5. But it's not. Therein lies the problem. Quick search of NJ caches that haven't been found recently. GCFE7B - unfound since 9/2010 and two DNFs GC10JTJ - unfound since 7/2011 and a single DNF GC1D5D5 - unfound since 9/2011 and a single DNF log GC2X5M3 - unfound since 9/2011 and a single DNF log GC1A7XP - unfound since 11/2011, a single DNF log AND a NM log GCEAF0 - unfound since 11/2011and a single DNF log GCMRGY - unfound since 1/2012 and two DNF logs GCZ30P - unfound since 1/2012, a CO note on 10/2013 and 3 consecutive DNFs Here's an example that's even more glaring, given the D/T rating and the fact that it has a NM log posted over a year ago. 6 pages into the list. GC2PMQ2 - 1/1.5 cache, not found since 8/2012, 3 consecutive DNF logs (and one note saying it wasn't found by a previous finder), and a NM log. Where is the reviewer action on these? Took me 5 minutes to go through the list. If they were truly concerned about cleaning up dead caches, these would all have been disabled and archived. Perhaps they haven't just been gotten to yet? If that's the road they're heading down, that's fine with me, just tell us, don't leave it to guesswork. "Groundspeak has decided it's time to clear up some possibly deficient caches due to possible inactivity on the CO's part. If you, the owner, don't post a log to this page within 30 days, we'll be required to disable it. If another 30 days goes by without any action on your part, it will be archived." Yes, it's similar to what they're already doing, at least based on the examples here, but at least it won't be left to conjecture on our part. Be a bit more transparent and I think more people wouldn't have as many issues as are being expressed in this thread. Right now it's just some big mystery as to why it's happening and it seems arbitrary at best. That's really odd, and I suppose that perhaps the goal is just to do a half dozen at a time so nobody notices? The initial cache in the first post was a paddle to. So it hasn't been found in a while, why disable it now?
  6. Yes, on the app I hit "View on External Map", and from there it gives turn by turn directions.
  7. And after 3 DNFs and an NA, it was right where it should be, and in fine condition.
  8. Good luck! Just don't post any DNFs. Don't even post a note. In fact, delete this thread. The reviewers deserve time off during the holidays - even if Jeremy told them to archive every "lonely" cache they hear about. Geez. I hope he doesn't DNF this cache that I hid in NC, and hasn't been found since 2012. :ph34r:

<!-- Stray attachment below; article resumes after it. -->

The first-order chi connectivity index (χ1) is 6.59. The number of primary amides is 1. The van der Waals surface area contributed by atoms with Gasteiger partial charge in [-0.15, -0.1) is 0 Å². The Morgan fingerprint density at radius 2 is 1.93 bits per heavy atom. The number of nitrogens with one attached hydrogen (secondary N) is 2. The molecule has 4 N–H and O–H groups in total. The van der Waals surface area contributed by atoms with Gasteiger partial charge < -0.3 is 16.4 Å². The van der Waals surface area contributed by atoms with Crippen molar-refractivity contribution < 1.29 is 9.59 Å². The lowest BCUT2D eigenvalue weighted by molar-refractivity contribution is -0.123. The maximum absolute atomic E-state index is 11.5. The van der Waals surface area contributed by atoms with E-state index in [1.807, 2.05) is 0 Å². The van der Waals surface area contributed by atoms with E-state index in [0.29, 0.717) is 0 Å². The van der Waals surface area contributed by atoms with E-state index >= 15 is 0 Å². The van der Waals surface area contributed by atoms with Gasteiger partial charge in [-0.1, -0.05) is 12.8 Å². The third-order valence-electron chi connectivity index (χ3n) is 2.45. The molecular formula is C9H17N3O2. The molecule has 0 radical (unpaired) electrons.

9. Then state that it's because of an existing or changed policy regarding the inability to use National Forest land for geocaching, not state that it might be missing and that's the reason why it's disabled. There's NO argument on this particular cache if that's the reason. Instead we see a notice that implies it might be missing. I have no idea if that's part of the issue or not. If you have a problem with it, you can email GeoCrater and ask. See the "canned response" context from Ladybug Kids: If the Reviewer uses GSAK to mass-post reminder emails, TD logs, or whatever, the language won't always be as precise as it could be. But when you're reviewing hundreds or thousands of caches a couple times a year, I can understand "cutting some corners" to log those caches a little quicker. The bottom line is that an owner can post a note or contact the Reviewer to re-enable or keep a cache from being archived in the first place. That's not so hard, is it? Hey...at least it's a response, which is all that is required to prevent the reviewer from archiving it. I say that only half-jokingly... Right? All you'd have to do is post a note or email the Reviewer. It's as if cezanne and others assume there's some kind of motive behind these archivals or a Reviewer temporarily disabling a cache listing. If your caches are all above board and in good order, the guidelines are on your side for the cache to stay enabled and/or for an appeal to go your way. I'm floored that there's this much overzealous emotion and reactionary conspiracy theorizing going on about this subject. Posting a note only delays another reviewer note for 30 days. Eventually you have to go out there and check on that 1 DNF. Most people don't do it, get aggravated and let it get archived. Not the way any cache should end.